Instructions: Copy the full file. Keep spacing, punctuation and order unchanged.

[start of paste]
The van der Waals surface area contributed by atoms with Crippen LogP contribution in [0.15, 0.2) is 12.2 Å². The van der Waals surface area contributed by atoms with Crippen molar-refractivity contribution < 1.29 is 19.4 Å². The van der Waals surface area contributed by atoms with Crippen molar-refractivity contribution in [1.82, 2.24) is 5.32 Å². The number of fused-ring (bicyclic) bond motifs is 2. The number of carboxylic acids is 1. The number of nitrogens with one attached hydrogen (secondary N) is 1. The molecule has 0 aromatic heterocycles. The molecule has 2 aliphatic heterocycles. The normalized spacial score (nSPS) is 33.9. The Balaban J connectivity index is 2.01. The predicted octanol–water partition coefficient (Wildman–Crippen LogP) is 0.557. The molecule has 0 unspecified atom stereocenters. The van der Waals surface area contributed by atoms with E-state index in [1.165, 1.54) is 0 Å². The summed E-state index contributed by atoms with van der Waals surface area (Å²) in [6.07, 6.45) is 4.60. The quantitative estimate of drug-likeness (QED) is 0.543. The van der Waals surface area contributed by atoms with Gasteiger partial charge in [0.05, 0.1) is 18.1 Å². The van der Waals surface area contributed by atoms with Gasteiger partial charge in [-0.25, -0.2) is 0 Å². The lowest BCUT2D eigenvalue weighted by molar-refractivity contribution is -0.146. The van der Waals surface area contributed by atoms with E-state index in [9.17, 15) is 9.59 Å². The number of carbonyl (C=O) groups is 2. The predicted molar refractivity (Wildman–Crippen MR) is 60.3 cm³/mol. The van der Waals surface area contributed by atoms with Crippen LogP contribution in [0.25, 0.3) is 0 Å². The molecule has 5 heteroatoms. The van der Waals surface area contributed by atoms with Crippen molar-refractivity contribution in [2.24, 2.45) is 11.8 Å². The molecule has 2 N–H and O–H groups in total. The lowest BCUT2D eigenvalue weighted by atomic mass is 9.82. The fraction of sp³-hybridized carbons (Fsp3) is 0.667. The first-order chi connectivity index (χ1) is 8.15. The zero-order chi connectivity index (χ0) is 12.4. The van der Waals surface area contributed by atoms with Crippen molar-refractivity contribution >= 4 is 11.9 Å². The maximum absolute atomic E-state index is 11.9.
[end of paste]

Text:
The van der Waals surface area contributed by atoms with Crippen LogP contribution in [0.15, 0.2) is 12.2 Å². The van der Waals surface area contributed by atoms with Crippen molar-refractivity contribution < 1.29 is 19.4 Å². The van der Waals surface area contributed by atoms with Crippen molar-refractivity contribution in [1.82, 2.24) is 5.32 Å². The number of fused-ring (bicyclic) bond motifs is 2. The number of carboxylic acids is 1. The number of nitrogens with one attached hydrogen (secondary N) is 1. The molecule has 0 aromatic heterocycles. The molecule has 2 aliphatic heterocycles. The normalized spacial score (nSPS) is 33.9. The Balaban J connectivity index is 2.01. The predicted octanol–water partition coefficient (Wildman–Crippen LogP) is 0.557. The molecule has 0 unspecified atom stereocenters. The van der Waals surface area contributed by atoms with E-state index in [1.165, 1.54) is 0 Å². The summed E-state index contributed by atoms with van der Waals surface area (Å²) in [6.07, 6.45) is 4.60. The quantitative estimate of drug-likeness (QED) is 0.543. The van der Waals surface area contributed by atoms with Gasteiger partial charge in [0.05, 0.1) is 18.1 Å². The van der Waals surface area contributed by atoms with Gasteiger partial charge in [-0.25, -0.2) is 0 Å². The lowest BCUT2D eigenvalue weighted by molar-refractivity contribution is -0.146. The van der Waals surface area contributed by atoms with E-state index in [9.17, 15) is 9.59 Å². The number of carbonyl (C=O) groups is 2. The predicted molar refractivity (Wildman–Crippen MR) is 60.3 cm³/mol. The van der Waals surface area contributed by atoms with Crippen LogP contribution in [0.25, 0.3) is 0 Å². The molecule has 5 heteroatoms. The van der Waals surface area contributed by atoms with Crippen molar-refractivity contribution in [2.24, 2.45) is 11.8 Å². The molecule has 2 N–H and O–H groups in total. The lowest BCUT2D eigenvalue weighted by atomic mass is 9.82. The fraction of sp³-hybridized carbons (Fsp3) is 0.667. The first-order chi connectivity index (χ1) is 8.15. The zero-order chi connectivity index (χ0) is 12.4. The van der Waals surface area contributed by atoms with Crippen molar-refractivity contribution >= 4 is 11.9 Å². The maximum absolute atomic E-state index is 11.9.